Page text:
The opening act that will be touring with you on the East Coast, the Constellations, has such an appropriate band name considering your new album. Was this intentional? It just came though one of our booking agents. I don't know anything about them. They seem like they are generating a buzz. A lot of time when we book opening acts I make a conscious effort not to check out their music at the time. I like to be completely surprised. I don't even know what kind of band they are.
"The Rubberband Man," originally by The Spinners, is a cover featured on the new album. You've wanted to cover the song for a while, right? Why is that? I just think it is a really catchy, happy song and compliments the rest of the album real well. Also, it's what played during the mud-wrestling scene in Stripes, which is one of the happiest scenes in cinema.
Are a lot of your songs influenced by cinemas or other forms of art? I don't know about that. A lot of what we do is insular and esoteric. We play a lot of inside jokes, which aren't even funny to us. I try not to think things too much or over think things, that helps moving on to a new album year after year after year and not really thinking about the consequences of what you're doing.
It's a great position to be in. It's great. If you don't care about anyone else or yourself or what you're doing and try and hurry up as fast as you can and then die -- it's essentially the best way to go about it.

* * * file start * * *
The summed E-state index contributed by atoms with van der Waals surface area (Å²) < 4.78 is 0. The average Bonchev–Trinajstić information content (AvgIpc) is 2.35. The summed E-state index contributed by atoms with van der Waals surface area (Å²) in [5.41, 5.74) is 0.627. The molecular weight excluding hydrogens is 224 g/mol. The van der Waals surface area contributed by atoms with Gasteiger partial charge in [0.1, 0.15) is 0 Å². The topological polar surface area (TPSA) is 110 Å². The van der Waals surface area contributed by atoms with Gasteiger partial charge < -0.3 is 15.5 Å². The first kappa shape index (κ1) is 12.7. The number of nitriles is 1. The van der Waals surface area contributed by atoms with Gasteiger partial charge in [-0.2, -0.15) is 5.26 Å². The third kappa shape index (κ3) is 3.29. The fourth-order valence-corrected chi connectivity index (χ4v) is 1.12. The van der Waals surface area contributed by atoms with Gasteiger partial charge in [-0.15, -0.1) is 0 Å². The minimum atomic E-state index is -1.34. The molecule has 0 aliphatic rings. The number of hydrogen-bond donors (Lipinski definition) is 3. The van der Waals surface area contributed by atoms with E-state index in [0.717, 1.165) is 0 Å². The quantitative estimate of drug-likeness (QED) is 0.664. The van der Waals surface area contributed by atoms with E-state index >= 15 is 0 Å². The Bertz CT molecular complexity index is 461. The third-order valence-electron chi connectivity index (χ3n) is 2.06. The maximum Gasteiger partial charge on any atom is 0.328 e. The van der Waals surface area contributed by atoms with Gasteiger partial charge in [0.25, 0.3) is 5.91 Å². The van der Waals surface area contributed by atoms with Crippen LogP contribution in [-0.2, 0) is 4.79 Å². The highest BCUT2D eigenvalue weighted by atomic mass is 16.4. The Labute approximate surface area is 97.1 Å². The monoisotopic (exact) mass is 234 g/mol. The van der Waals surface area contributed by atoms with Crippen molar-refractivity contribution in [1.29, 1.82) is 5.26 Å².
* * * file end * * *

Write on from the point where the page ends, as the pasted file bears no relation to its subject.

Your music videos are pretty amazing. Do you use friends who are directors or -- A little of everything. Anthony Ernst Garth is a friend of ours from Detroit and he's done a couple of videos [including "I Buy The Drugs" and "Formula 409"]. We're actually not going to make a video for Zodiac. We're at the point in our lives we don't really have the time to all get together because we are all millionaires and vacationing. Also, we don't really know what music videos get you anymore. We enjoy making them but we're not going to force it. We'll make a video when we have a good idea and right now we don't have a good idea -- unless you have a good idea.
Do you use graphics or incorporate any of your videos into your live performances? It's fairly low budget and by "fairly" I mean "totally." We take the Guided by Voices approach where we throw a bunch of middle-aged guys on stage with instruments and let them play their songs. With six people in the band there is a struggle bringing in multimedia.
Does your audience encompass the whole spectrum of mankind? They really do. There are young fans and old fans. In the past a good cross-section of our audience has been meathead frat guys, which was never the intention. It helps because you have to bridge if you want them to buy T-shirts. It takes time to realize that when eight or nine guys show up at your shows you have to talk to them otherwise they get angry.
It must be interesting to see meatheads sing along to "Gay Bar." They love it! That's a big song for them. I can't tell you how many times they will come up to us and be like, 'I'm not gay and all but I love "Gay Bar" -- not that I'm gay.'